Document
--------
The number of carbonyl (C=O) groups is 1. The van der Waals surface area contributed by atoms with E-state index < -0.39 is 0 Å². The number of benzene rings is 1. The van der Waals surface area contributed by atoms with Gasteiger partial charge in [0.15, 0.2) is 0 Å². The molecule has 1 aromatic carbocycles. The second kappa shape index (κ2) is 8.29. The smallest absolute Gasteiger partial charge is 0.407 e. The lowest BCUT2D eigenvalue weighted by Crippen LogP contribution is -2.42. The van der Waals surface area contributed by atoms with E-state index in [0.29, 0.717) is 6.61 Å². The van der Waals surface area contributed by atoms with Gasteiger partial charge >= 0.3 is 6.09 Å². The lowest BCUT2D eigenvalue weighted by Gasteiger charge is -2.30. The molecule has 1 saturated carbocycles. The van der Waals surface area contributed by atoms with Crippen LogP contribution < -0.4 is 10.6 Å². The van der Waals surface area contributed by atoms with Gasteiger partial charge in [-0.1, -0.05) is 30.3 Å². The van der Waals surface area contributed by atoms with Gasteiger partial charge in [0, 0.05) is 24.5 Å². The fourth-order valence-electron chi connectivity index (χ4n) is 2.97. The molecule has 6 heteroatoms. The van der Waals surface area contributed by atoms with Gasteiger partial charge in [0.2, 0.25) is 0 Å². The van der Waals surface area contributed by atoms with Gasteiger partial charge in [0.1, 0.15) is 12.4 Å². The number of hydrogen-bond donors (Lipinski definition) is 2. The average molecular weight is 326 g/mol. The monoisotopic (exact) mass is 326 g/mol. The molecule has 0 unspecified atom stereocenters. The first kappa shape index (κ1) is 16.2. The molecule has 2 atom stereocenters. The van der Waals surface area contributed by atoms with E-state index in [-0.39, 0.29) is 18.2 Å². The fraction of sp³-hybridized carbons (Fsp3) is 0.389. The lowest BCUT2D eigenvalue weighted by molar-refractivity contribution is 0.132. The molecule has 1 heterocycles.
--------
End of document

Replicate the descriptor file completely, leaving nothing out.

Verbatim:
The number of carbonyl (C=O) groups is 1. The van der Waals surface area contributed by atoms with E-state index < -0.39 is 0 Å². The number of benzene rings is 1. The van der Waals surface area contributed by atoms with Gasteiger partial charge in [0.15, 0.2) is 0 Å². The molecule has 1 aromatic carbocycles. The second kappa shape index (κ2) is 8.29. The smallest absolute Gasteiger partial charge is 0.407 e. The lowest BCUT2D eigenvalue weighted by Crippen LogP contribution is -2.42. The van der Waals surface area contributed by atoms with E-state index in [0.29, 0.717) is 6.61 Å². The van der Waals surface area contributed by atoms with Gasteiger partial charge >= 0.3 is 6.09 Å². The lowest BCUT2D eigenvalue weighted by Gasteiger charge is -2.30. The molecule has 1 saturated carbocycles. The van der Waals surface area contributed by atoms with Crippen LogP contribution < -0.4 is 10.6 Å². The van der Waals surface area contributed by atoms with Gasteiger partial charge in [-0.1, -0.05) is 30.3 Å². The van der Waals surface area contributed by atoms with Gasteiger partial charge in [0, 0.05) is 24.5 Å². The fourth-order valence-electron chi connectivity index (χ4n) is 2.97. The molecule has 6 heteroatoms. The van der Waals surface area contributed by atoms with Gasteiger partial charge in [0.2, 0.25) is 0 Å². The van der Waals surface area contributed by atoms with Gasteiger partial charge in [0.1, 0.15) is 12.4 Å². The number of hydrogen-bond donors (Lipinski definition) is 2. The average molecular weight is 326 g/mol. The monoisotopic (exact) mass is 326 g/mol. The molecule has 0 unspecified atom stereocenters. The first kappa shape index (κ1) is 16.2. The molecule has 2 atom stereocenters. The van der Waals surface area contributed by atoms with E-state index in [-0.39, 0.29) is 18.2 Å². The fraction of sp³-hybridized carbons (Fsp3) is 0.389. The lowest BCUT2D eigenvalue weighted by molar-refractivity contribution is 0.132. The molecule has 1 heterocycles.